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Article posted: October 13, 1998



Every Family Has A Few Skeletons
By: Ryan Taylor, Biography and Archived Articles


In my lectures, I have said repeatedly that genealogists with any experience know this, and it doesn’t worry them. In every family, there are illegitimate babies, hasty marriages and men who run off to Alberta with red-headed women.

I had even told myself that, when it came to genealogy, I was unshockable. I was wrong. I recently was lucky enough to obtain an account of Sam Taylor’s drowning in November 1894. It was dramatic and certainly will add colour to the family tree. But the part that caught my eye was the observation that Taylor’s death had ‘certain pathetic circumstances’ because his wife was in jail for ‘shockingly and brutally’ mistreating their children.

These people are my great-grandparents and we had always felt sorry for Sarah Taylor, who was widowed at 40 and had to give up two of her children to an orphanage.

We were not sure what to think. I hastily obtained the newspaper accounts of her trial. In 1894 it took a lot to have someone charged with mistreating their children. Sarah had repeatedly come to the attention of the Society for the Prevention of Cruelty to Children for leaving her children unattended at home or in the streets, hungry, cold and unfed. She spent her time with her friends, drinking. The worst point was that her youngest child, who was dying anyway, had been left alone in agonizing thirst. The little girl was sent to hospital and died two weeks later. That made the Society charge Sarah.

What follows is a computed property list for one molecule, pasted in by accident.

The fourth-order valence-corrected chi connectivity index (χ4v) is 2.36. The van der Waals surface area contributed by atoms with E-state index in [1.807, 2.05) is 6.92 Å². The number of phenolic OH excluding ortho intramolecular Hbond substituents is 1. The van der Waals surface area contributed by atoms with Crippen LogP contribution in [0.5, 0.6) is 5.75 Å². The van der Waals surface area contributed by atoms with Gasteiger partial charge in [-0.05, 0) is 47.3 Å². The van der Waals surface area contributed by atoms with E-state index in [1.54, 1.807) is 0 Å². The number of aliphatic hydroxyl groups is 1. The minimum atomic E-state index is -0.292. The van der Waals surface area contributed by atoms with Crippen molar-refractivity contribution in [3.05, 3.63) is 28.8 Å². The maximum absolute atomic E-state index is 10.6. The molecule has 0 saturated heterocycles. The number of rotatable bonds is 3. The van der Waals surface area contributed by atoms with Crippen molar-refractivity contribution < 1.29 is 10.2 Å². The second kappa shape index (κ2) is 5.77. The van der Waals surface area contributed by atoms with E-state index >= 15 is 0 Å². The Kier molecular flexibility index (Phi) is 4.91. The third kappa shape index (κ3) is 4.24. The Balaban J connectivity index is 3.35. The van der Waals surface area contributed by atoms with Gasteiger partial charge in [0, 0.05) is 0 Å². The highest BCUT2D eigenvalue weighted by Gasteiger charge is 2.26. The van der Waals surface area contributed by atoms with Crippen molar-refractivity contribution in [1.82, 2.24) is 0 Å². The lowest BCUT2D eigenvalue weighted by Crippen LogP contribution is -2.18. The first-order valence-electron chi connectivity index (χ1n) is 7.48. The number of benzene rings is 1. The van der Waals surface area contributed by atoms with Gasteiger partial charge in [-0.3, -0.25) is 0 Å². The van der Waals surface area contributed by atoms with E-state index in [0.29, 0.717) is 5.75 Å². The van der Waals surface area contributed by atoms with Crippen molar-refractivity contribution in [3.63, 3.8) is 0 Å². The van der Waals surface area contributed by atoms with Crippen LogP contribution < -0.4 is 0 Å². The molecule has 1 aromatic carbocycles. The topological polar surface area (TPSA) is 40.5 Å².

The details were gruelling for someone who knew the individuals involved. The part I found hardest to deal with was the idea of my five-year-old grandfather, a kind and gentle character, having his new shoes sold so his mother could buy booze. We can understand why he always said that going to the orphanage was the best thing that happened to him.

Sarah went to jail for three months, and both newspapers reported that the crowd cheered when she was sentenced. Her habits must have been well known in the town.

I still say that genealogists should be prepared for anything. Also, this story goes into my family history with every detail intact. We don’t suppress history. I still believe in absolute honesty in genealogy, but some days it does take a little more strength to cope with it.



Books By Ryan Taylor

Across The Waters, Ontario Immigrants Experiences 1820 - 1850 - by Frances Hoffman & Ryan Taylor, 1999. Riveting first-hand accounts of the immigration and settlement experience, taken from the diaries and letters of 150 immigrants.

Routes To Roots, The Best of Ryan Taylor's columns from the Kitchener Waterloo Record, by Ryan Taylor 1997



More Family History Research Resources


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Norway Bay United & Anglican Cemetery
(Pontiac County, Quebec)






































The Merivale Cemeteries
(Protestant - Ottawa area)